Thursday, April 20, 2006

Great Expectations, by Charles Dickens

Great Expectations, by Charles Dickens, is a novel I was assigned to read in the 10th grade. I remember skimming over the long, boring-looking book, wondering how I could possibly finish it. I then began reading the first chapter. While, the young boy, Pip, seemed like a cute and clever little chap, I was soon bogged down by the Dickensian language. Let's face it, at age 15, I was not educated enough to read the book. Having filled my young mind with the likes of Danielle Steel and Barbara Cartland, I was hot on the dime novel and romance novel trail. I wanted literary candy, not a gourmet meal. Thanks to the less-than-first-rate school I attended, I somehow wrote and essay and passed the class, in spite of never getting past the first chapter.

Today, more than twenty years later, I homeschool my children and I am finally learning much of what I failed to learn (by either the school's failure or my own) all those years ago in school. My daughters, ages 12 and 13, were assigned Great Expectations this year in their school curriculum; or more clearly, I was assigned to read it to them aloud. With painful memories of Dickens in my past, I pulled myself up by my bootstraps and, dedicated homeschool mom that I am, I persevered and began reading the book.

Much to my surprise (and elation) I have been educated since my high school years. Somehow I avoided Dickens in my four years of obtaining and English Literature degree, but here he was now, in my hands. I read to my daughters about Pip, about his overbearing and mean-hearted sister, about her gentle, sweet husband Joe, about the mysterious prisoner in the marshes, about the eccentric hermit, Miss Havisham, and about the cold Estella. The language was challenging, but I was thrilled to see that my daughters, having been educated much better than I was, picked up on the language and missed nothing in Dickens' dry humor. We were delighted when Pip, having grown up and gone on to accept his expectations, met up with Herbert, a surprise connection to his past. We brooded with Pip about the mysterious Jaggers and we loved the odd Wemmick, with his cheerful Aged Parent, which he lovingly referred to as the "Aged P."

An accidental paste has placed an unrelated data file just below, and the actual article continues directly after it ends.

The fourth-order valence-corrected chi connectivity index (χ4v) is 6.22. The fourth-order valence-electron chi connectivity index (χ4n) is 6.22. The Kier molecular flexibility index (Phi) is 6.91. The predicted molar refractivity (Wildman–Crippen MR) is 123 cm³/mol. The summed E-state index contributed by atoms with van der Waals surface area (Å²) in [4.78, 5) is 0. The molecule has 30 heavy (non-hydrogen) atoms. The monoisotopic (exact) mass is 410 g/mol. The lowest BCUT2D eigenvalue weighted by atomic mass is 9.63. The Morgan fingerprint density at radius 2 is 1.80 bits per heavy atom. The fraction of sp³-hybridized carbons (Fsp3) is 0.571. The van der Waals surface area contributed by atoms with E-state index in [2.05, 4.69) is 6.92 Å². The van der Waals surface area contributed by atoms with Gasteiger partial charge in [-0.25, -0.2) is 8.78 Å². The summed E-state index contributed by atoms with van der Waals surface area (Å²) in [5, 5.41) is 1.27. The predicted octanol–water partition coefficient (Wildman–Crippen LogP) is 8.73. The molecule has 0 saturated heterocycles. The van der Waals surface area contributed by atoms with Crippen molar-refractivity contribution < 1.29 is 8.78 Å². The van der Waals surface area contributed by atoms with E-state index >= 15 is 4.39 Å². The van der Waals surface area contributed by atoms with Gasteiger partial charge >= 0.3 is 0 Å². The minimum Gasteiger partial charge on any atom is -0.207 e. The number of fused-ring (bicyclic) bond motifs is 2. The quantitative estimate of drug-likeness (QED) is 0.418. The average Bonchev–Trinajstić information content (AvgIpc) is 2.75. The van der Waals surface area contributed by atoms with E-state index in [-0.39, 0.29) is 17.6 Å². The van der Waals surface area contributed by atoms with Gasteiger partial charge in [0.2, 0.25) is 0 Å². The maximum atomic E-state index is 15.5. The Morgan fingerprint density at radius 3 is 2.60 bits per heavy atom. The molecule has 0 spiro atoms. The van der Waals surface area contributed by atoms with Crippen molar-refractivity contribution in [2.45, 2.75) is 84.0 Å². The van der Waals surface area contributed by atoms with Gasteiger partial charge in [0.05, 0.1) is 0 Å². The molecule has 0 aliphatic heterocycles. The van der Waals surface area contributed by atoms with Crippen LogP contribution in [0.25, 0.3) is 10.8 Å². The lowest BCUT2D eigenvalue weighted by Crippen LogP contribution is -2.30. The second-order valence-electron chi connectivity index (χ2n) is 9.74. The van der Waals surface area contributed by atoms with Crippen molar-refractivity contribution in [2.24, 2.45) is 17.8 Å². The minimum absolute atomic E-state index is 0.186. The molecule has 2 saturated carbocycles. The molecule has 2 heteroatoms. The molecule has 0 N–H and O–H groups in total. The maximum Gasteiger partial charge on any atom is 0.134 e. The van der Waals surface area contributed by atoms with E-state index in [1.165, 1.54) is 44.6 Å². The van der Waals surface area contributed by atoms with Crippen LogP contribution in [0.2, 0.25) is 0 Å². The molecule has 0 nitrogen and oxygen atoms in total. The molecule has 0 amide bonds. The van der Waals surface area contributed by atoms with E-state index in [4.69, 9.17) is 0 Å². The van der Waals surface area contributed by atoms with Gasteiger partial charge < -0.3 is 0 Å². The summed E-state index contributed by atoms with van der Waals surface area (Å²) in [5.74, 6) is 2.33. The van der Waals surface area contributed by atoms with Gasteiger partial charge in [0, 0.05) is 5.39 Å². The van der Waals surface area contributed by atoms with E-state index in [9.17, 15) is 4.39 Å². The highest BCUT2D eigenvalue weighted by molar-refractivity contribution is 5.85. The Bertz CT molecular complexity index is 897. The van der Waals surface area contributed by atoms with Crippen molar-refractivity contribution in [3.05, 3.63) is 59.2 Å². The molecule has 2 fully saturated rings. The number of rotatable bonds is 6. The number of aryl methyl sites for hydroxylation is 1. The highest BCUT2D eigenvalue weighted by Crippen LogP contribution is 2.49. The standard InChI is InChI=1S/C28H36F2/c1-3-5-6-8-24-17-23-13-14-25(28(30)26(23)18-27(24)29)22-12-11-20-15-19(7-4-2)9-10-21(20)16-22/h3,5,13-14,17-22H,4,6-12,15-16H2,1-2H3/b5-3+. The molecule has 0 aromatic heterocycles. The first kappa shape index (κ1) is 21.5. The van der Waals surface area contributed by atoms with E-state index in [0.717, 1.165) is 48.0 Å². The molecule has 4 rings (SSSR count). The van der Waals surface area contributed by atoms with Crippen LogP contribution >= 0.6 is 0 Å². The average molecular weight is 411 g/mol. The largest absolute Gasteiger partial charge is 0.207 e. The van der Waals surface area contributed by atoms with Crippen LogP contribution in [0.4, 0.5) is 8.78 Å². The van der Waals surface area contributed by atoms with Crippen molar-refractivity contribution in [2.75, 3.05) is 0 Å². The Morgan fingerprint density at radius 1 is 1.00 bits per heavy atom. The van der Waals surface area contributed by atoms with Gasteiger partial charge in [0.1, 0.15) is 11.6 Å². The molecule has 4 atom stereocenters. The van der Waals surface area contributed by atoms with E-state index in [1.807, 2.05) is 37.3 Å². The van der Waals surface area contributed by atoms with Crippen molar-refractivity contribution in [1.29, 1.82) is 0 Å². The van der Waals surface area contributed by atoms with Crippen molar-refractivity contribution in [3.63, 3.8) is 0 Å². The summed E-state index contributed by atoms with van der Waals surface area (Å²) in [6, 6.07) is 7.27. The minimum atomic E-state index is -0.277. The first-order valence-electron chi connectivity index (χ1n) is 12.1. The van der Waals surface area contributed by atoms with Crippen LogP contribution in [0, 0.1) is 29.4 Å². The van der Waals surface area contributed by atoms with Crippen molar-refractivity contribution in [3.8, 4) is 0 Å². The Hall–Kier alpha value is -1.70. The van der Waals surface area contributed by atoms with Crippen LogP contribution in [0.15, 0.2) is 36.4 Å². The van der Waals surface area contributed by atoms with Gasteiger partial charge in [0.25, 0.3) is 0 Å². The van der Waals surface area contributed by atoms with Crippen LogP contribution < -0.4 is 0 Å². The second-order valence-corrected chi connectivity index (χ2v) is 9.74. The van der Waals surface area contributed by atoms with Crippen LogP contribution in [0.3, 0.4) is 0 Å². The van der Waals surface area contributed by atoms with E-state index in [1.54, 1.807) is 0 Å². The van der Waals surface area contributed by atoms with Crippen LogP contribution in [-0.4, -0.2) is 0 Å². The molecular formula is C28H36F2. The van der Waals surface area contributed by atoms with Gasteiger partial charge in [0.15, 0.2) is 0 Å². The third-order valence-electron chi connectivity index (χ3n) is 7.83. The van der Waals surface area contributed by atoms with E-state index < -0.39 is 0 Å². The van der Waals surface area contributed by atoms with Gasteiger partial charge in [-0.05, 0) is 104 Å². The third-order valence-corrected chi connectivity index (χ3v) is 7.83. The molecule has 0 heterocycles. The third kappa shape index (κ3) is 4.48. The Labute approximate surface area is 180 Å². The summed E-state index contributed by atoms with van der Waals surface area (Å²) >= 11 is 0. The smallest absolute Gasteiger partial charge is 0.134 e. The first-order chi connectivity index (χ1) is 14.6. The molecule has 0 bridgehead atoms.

Part way through the book, due to a sore throat and loss of voice, we turned to an audio version of the book. The actor who read the book for us had a charming English accent and was sure to give special tonality and spunk to each of the character's voices. We laughed and cried as we watched Pip make poor choices, choose less-than-favorable company, and get puffed up with his own importance. We all longed for him to open his eyes and discover who and what was really important in life.

As life often does, it softened Pip. For such a young man, Pip undergoes many difficult circumstances and trials. He is confused by his newfound position, he longs to know who his mysterious benefactor may be, and he has his heart broken terribly. Even when it seems that Pip has been softened, he continues to meet trials that show him, and us, that he still has many rough edges that need smoothing. While Pip has a kind, good heart on the inside, he must go through his trials to discover that the world does not revolve around him and that it will not wait for him to grow up. His choices often prevent Pip from being with the people he so adores and they force him to be with others whom he abhors. But in the end, after many years of hard work and changed expectations, Pip discovers what is important in life. He learns the true meaning of love and friendship and discovers that pretentiousness is only a mist.

Great Expectations is a wonderful coming-of-age story that will delight readers of literature everywhere. It is a glimpse back into a bygone era with the language of Dickens, the lives of people in 19th century England, and the timeless trials that every young person must ultimately face. Great Expectations comes highly recommended from this teacher who is still being educated.

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